Peter Augustus’s diaries, located in the John Jay Papers collection at RBML, were probably kept both to hone Peter’s observatory and writing skills, serve as a souvenir, and to share with his family and friends back home. They provide a unique window on Jay’s negotiation, as they list where and with whom the father and son visited. The Jay collection also contains many letters, both official and private, from the mission, as well as Jay’s letter book and account book.

(However, it’s not clear if any of the dice in the exhibition are loaded.)

John Jay’s Circuit Court Diary

"Your Letter by the Miss Allens is the last that I have recd— I ought to have seen those Ladies, but the Court has unceasingly engrossed my Time– we did not adjourn until 9 last Night– I feel fatigued in body and mind; but Reflections of this kind are not to be endulged– . . . I am very anxious to be with you, and the moment the preparatory measures here will permit, I shall set out–" April 19 1794 John Jay to Sarah Livingston Jay

While many people know that John Jay was the first Chief Justice of the Supreme Court, most do not know that during his tenure, the Justices were required to "ride circuit" or preside over cases in the circuit courts of the various federal judicial districts. The arduousness of this task can be seen in the many letters between Jay and his family and friends during this period, and vividly in the diary he kept between April 1790 and August 1792.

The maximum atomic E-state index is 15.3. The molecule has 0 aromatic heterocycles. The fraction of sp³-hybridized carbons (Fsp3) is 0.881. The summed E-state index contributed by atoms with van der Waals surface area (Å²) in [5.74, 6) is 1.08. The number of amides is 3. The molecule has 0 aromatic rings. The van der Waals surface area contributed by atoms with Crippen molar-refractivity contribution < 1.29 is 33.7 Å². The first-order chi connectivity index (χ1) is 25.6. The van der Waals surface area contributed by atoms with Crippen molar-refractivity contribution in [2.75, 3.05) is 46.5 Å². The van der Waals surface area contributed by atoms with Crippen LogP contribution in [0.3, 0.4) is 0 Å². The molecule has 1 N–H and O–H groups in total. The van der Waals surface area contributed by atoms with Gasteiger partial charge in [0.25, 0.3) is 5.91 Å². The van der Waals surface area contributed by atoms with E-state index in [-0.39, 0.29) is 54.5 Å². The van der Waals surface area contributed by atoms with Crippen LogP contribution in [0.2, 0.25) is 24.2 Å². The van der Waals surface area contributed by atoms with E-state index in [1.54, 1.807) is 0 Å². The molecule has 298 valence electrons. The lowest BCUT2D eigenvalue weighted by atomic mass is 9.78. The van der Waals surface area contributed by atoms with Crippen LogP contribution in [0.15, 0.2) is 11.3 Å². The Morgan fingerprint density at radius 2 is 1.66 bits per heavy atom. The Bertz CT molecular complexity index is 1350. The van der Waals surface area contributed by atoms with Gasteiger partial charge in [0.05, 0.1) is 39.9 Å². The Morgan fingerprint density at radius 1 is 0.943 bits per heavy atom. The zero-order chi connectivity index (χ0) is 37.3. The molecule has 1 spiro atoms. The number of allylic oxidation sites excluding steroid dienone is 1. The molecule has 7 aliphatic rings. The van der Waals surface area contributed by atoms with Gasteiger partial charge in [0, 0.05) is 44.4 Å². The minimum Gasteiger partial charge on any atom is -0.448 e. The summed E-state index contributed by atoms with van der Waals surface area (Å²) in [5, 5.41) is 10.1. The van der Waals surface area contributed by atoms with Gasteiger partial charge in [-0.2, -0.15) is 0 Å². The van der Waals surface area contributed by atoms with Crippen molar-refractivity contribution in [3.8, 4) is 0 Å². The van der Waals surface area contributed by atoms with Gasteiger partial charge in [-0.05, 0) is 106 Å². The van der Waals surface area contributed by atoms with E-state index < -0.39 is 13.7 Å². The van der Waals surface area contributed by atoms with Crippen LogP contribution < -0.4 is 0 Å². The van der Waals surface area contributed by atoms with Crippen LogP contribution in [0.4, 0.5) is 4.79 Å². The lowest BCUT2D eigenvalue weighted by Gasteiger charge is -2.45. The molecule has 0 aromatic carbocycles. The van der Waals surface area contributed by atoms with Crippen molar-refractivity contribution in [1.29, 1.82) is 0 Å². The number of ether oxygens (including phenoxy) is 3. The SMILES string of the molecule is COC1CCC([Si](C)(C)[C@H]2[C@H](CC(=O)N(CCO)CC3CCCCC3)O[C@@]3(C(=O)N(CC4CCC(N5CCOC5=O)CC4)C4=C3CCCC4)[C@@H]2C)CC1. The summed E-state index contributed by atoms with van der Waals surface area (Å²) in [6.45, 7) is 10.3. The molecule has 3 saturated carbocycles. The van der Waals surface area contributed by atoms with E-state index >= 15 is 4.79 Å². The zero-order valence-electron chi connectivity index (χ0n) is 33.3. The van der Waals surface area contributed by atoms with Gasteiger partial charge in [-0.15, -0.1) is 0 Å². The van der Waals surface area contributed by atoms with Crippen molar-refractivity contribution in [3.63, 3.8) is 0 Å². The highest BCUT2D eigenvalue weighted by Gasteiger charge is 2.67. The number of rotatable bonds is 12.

John Jay's Circuit Court diary is a small, worn, leather-bound notebook, housed now in a custom case for protection. In tiny script, Jay recorded not only the cases he presided over, but the miles he journeyed, the people he met, and the places he stayed. Jay provides a veritable Baedeker of the inns and taverns of the Eastern Circuit, commenting (sometimes not so favorably) on the food, entertainment, and beds. Throughout, he shows a keen interest in the state of the country, the development of political and social institutions, the sentiments of the inhabitants, and the progress of agriculture and industry, as well as recording interesting bits of gossip and unusual stories.

However, Jay's legendary prudence sometimes leaves the reader unsatisfied. For example, on May 25 1790, he wrote "Dined with Mr. Barretts– His Gardens are pretty– his House in order– Entertains well– heard many anecdotes, not to be written–"

The diary, much of Jay's correspondence of this time, and drafts of his charges to the Grand Juries of the Eastern Circuit may be found in the John Jay Papers collection, located in the Rare Book and Manuscript Library. Scans of many of the documents, including the diary, may be viewed in the digital archive, The Papers of John Jay.  The Circuit Court diary will be published in volume 5 of The Selected Papers of John Jay.